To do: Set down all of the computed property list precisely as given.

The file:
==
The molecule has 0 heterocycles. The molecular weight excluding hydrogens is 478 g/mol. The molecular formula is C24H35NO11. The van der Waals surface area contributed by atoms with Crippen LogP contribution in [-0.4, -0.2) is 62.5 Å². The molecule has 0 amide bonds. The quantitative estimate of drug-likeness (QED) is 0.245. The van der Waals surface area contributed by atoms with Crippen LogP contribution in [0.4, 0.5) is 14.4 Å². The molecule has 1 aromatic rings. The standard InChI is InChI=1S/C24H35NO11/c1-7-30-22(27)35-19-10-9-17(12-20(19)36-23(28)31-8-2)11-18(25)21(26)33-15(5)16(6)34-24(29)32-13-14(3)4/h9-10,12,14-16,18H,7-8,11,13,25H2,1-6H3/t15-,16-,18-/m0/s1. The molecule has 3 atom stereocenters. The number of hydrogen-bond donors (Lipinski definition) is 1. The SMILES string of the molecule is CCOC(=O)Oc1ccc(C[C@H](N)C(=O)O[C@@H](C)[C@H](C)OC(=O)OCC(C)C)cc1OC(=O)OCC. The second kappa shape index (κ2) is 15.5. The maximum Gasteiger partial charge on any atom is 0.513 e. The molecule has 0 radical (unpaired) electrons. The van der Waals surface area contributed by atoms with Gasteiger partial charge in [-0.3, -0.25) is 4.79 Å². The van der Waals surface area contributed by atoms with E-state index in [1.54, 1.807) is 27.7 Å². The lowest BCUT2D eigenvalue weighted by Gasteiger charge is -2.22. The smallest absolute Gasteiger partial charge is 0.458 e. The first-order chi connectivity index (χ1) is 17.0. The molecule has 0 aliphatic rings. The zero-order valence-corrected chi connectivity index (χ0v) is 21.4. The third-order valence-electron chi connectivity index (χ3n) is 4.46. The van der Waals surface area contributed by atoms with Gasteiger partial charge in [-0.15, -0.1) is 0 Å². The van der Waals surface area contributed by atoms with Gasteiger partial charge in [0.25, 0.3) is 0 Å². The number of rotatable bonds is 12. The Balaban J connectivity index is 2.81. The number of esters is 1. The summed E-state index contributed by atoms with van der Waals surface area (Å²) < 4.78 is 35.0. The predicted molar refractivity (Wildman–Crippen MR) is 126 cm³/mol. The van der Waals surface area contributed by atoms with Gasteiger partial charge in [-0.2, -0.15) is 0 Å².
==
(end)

The molecule has 0 heterocycles. The molecular weight excluding hydrogens is 478 g/mol. The molecular formula is C24H35NO11. The van der Waals surface area contributed by atoms with Crippen LogP contribution in [-0.4, -0.2) is 62.5 Å². The molecule has 0 amide bonds. The quantitative estimate of drug-likeness (QED) is 0.245. The van der Waals surface area contributed by atoms with Crippen LogP contribution in [0.4, 0.5) is 14.4 Å². The molecule has 1 aromatic rings. The standard InChI is InChI=1S/C24H35NO11/c1-7-30-22(27)35-19-10-9-17(12-20(19)36-23(28)31-8-2)11-18(25)21(26)33-15(5)16(6)34-24(29)32-13-14(3)4/h9-10,12,14-16,18H,7-8,11,13,25H2,1-6H3/t15-,16-,18-/m0/s1. The molecule has 3 atom stereocenters. The number of hydrogen-bond donors (Lipinski definition) is 1. The SMILES string of the molecule is CCOC(=O)Oc1ccc(C[C@H](N)C(=O)O[C@@H](C)[C@H](C)OC(=O)OCC(C)C)cc1OC(=O)OCC. The second kappa shape index (κ2) is 15.5. The maximum Gasteiger partial charge on any atom is 0.513 e. The molecule has 0 radical (unpaired) electrons. The van der Waals surface area contributed by atoms with Gasteiger partial charge in [-0.3, -0.25) is 4.79 Å². The van der Waals surface area contributed by atoms with E-state index in [1.54, 1.807) is 27.7 Å². The lowest BCUT2D eigenvalue weighted by Gasteiger charge is -2.22. The smallest absolute Gasteiger partial charge is 0.458 e. The first-order chi connectivity index (χ1) is 17.0. The molecule has 0 aliphatic rings. The zero-order valence-corrected chi connectivity index (χ0v) is 21.4. The third-order valence-electron chi connectivity index (χ3n) is 4.46. The van der Waals surface area contributed by atoms with Gasteiger partial charge in [-0.15, -0.1) is 0 Å². The van der Waals surface area contributed by atoms with Gasteiger partial charge in [0.25, 0.3) is 0 Å². The number of rotatable bonds is 12. The Balaban J connectivity index is 2.81. The number of esters is 1. The summed E-state index contributed by atoms with van der Waals surface area (Å²) < 4.78 is 35.0. The predicted molar refractivity (Wildman–Crippen MR) is 126 cm³/mol. The van der Waals surface area contributed by atoms with Gasteiger partial charge in [-0.2, -0.15) is 0 Å².